The manner of setting forms for the pier foundations or footings and the piers themselves are identical, as they are both battered on all sides. The most common practice is to build two opposite sides true to line and set them in place, then the two remaining sides are simply boarded up and studs set in place at the corners. The entire form must be rigidly braced from without and the concrete forms tightly wired together either by using ties running diagonally from corner to corner through the pier, or by providing collars at stated intervals up the form on the outside. These may be made of several strands of wire or lumber which is tightly wedged in place. Form lumber should be of tongued and grooved material. The concrete in the footings should be mixed in proportions of 1: 2:4, being 1 part of portland cement, 2 parts of sand, and 4 parts of broken stone or gravel, ranging in size from Y4 inch to 2 inches. The pier or post concrete should be mixed in proportions of 1:2: 332, being 1 part of portland cement, 2 parts of sand, and 32 parts of broken stone or gravel, graded in size from Y4 inch to 1/ inches. The placing of the concrete should be done slowly, as large batches deposited suddenly will often spring the forms and cause them to leak. The pier footings should be allowed to set thoroughly before the forms are set for the posts. When the footings are poured, set two-foot dowels, as indicated in the plan. To these the post reinforcing must be securely wired before the concrete is poured. Iron piping is not good reinforcing material, nor is wire fencing. Use only approved soft steel rods, and take pains to keep them free from rust, oil and dirt, to insure a satisfactory bond with the concrete.
In setting anchor bolts a template should be made from which they may be hung. This template must be securely fastened to the wall form at the exact location required, in reference to those on other piers and height above the footing, to insure a fit with the holes provided in the steel or timber superstructure. To allow a little leeway in making the fit it is a good plan to provide anchor bolts threaded to a point which will be eight or ten inches below the surface of the concrete. A nut and washer are placed at this point, and a piece of pipe about twice the diameter of the anchor bolt and long enough to reach to the top of concrete is set over it. This will permit the bolt being pried a bit in any direction. The completed work should be allowed to cure for at least three weeks before the weight of the superstructure is placed upon it. The forms should not be removed for a week, and when they are, an abrasive stone may be used to erase the form marks and improve the appearance. The design of foundations of this nature is extremely important, and consequently it is best to have the concrete work planned and designed by a competent engineer or architect who will be able to assure its strength and usability. You must use a beveled 2"x4" set into footing, when withdrawn, provides s strong keyway. Foundations for buildings, whatever their type or purpose, should extend below the frost line to eliminate the possibility of movement due to frost action.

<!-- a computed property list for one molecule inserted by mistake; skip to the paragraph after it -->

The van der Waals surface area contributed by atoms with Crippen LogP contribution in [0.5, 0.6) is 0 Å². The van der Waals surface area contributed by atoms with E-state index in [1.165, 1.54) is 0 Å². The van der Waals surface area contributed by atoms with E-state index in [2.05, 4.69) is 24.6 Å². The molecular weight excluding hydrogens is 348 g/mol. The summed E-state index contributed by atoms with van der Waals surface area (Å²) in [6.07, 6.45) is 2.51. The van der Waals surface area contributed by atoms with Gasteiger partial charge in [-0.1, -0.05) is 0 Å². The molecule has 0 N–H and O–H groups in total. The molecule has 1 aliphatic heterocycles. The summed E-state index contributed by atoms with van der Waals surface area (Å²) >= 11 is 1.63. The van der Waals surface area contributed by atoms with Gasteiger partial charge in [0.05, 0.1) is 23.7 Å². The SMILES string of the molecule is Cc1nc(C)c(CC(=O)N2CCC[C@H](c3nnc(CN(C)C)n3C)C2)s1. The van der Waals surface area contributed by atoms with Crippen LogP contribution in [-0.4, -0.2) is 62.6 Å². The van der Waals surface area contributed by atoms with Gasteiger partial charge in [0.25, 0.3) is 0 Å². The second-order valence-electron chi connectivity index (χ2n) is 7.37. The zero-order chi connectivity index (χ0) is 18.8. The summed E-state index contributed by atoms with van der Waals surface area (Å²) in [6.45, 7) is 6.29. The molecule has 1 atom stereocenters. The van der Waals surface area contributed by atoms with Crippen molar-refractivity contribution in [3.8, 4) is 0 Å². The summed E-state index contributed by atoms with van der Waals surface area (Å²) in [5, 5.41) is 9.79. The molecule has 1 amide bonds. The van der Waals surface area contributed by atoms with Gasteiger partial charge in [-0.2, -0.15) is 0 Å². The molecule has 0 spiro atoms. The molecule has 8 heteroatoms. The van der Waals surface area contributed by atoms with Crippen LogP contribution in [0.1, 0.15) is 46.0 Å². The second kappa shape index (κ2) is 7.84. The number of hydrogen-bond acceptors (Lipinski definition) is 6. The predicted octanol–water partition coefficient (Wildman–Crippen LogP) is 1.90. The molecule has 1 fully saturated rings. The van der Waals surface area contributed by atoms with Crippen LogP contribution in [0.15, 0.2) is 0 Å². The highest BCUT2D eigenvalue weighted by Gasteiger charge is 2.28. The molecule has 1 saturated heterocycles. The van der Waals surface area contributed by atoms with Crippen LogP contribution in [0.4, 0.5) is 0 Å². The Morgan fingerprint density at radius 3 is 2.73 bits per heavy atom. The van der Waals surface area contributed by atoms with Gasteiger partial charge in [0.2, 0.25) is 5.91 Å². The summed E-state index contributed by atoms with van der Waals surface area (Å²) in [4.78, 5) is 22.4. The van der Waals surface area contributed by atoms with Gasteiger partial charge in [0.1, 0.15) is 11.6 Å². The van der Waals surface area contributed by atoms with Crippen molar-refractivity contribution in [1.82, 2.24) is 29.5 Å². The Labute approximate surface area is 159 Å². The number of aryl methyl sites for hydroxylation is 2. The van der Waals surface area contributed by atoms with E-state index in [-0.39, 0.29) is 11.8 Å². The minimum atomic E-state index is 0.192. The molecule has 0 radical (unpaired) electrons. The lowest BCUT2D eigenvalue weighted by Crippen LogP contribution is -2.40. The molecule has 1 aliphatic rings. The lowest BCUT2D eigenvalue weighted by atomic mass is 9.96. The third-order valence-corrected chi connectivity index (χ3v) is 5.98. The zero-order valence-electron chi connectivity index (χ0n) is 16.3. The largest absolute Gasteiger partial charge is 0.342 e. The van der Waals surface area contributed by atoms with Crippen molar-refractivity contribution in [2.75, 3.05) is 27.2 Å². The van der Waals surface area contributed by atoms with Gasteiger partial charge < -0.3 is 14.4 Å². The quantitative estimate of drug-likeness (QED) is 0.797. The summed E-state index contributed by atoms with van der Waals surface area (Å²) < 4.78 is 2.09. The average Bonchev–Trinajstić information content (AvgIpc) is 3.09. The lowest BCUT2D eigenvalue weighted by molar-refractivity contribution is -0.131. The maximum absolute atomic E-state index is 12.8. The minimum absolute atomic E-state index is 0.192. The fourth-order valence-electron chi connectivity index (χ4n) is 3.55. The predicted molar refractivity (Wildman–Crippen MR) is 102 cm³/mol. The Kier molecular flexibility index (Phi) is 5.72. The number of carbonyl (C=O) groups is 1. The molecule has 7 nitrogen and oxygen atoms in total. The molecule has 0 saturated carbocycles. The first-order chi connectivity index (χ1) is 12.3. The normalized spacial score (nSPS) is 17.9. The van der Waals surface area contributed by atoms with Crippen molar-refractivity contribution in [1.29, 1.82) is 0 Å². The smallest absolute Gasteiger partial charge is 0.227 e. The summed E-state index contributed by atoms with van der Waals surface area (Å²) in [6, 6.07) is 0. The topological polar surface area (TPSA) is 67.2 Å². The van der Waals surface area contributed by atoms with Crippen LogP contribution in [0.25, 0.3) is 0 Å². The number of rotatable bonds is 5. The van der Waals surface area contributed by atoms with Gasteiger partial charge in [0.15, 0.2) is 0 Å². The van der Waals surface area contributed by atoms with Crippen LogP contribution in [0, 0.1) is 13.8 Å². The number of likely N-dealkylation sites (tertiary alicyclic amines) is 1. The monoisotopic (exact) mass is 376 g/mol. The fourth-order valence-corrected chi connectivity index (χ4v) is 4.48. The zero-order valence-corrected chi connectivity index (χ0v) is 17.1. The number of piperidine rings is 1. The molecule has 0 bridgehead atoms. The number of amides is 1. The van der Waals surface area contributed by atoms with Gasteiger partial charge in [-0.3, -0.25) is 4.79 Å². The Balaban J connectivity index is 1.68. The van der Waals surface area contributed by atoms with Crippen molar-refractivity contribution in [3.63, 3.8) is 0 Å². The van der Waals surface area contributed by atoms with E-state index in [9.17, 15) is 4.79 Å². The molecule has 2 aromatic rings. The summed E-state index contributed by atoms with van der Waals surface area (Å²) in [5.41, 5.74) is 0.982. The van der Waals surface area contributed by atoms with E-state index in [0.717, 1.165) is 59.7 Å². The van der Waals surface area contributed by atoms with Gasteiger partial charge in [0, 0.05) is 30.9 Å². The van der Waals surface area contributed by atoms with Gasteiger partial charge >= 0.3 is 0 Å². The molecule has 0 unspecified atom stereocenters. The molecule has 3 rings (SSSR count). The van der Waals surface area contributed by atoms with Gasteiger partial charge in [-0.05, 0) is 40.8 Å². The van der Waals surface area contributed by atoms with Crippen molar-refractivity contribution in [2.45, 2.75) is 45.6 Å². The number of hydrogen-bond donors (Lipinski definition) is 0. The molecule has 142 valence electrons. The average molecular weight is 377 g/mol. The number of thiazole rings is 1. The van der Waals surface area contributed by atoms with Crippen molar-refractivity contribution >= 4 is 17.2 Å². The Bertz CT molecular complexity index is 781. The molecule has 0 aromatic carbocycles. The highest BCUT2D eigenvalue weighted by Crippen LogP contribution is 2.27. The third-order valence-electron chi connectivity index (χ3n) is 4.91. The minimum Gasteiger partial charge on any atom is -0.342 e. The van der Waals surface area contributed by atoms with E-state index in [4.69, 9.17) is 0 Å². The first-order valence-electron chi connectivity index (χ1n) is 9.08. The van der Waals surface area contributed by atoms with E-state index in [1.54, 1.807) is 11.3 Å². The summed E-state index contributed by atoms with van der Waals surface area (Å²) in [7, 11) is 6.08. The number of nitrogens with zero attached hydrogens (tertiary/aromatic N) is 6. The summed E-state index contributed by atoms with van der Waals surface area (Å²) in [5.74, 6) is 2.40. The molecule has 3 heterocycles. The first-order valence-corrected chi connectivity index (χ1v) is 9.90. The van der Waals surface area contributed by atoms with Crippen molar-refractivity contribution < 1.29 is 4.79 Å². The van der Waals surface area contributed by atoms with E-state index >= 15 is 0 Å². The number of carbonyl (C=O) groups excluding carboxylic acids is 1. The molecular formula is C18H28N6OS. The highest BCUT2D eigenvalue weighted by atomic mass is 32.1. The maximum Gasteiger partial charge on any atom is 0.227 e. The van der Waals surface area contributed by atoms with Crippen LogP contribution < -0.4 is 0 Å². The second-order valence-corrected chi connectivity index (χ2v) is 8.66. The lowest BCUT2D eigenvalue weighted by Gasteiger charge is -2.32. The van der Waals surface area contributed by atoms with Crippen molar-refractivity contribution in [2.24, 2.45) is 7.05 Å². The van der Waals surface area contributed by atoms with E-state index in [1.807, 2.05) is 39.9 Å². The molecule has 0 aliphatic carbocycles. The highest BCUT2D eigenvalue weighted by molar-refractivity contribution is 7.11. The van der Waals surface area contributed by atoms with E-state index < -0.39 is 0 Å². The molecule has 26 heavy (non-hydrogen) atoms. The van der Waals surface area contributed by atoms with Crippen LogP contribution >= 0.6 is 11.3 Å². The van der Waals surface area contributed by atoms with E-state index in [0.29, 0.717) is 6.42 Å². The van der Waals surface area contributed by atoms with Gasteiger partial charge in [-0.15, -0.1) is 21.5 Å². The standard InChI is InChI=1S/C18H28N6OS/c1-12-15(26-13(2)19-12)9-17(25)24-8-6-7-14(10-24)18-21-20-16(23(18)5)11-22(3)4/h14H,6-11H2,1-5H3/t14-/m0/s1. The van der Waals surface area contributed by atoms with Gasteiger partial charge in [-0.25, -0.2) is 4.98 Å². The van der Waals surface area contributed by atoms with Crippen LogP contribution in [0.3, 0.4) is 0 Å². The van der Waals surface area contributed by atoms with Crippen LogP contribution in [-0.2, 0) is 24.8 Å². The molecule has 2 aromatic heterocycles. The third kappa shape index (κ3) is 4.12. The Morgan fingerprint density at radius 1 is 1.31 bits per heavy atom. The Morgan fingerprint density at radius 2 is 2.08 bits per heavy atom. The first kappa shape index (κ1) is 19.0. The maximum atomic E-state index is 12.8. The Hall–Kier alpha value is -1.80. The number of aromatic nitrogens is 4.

Attention must be given to the nature of the soil upon which the building is to be erected. The table given on the next page will be useful in determining whether or not the foundation will be firm. Settlement must be guarded against, and to this end determine the bearing value of the soil at all parts of the foundation. Where soft spots occur they may be bridged by the use of reinforcement near the bottom of the footing concrete. Spread footings are essential in practically all cases, for they add greatly to the stability of the structure, and in the building of basements they provide a shelf upon which to lay the concrete floor. In the erection of wall forms they provide a firm and even base upon which to work, and by the use of dowels or keyways firmly anchor the base of the wall in place, this giving ample insurance against springing walls under pressure from without.
Cutting and/or enlarging door, window and bulkhead openings in concrete foundations.
Cutting 1" to 24" diameter perfectly round core holes for electrical, plumbing or vents in concrete floors and foundations.
Cutting and dicing concrete floors, concrete walkways, concrete patios or concrete pool decks for easy removal and/or neat patching.
Cutting trenches in concrete floors for plumbing, electrical, sump pumps, French drains or other utilities.
We cut and remove concrete, stone or masonry walls, floors, walkways, patios and stairs.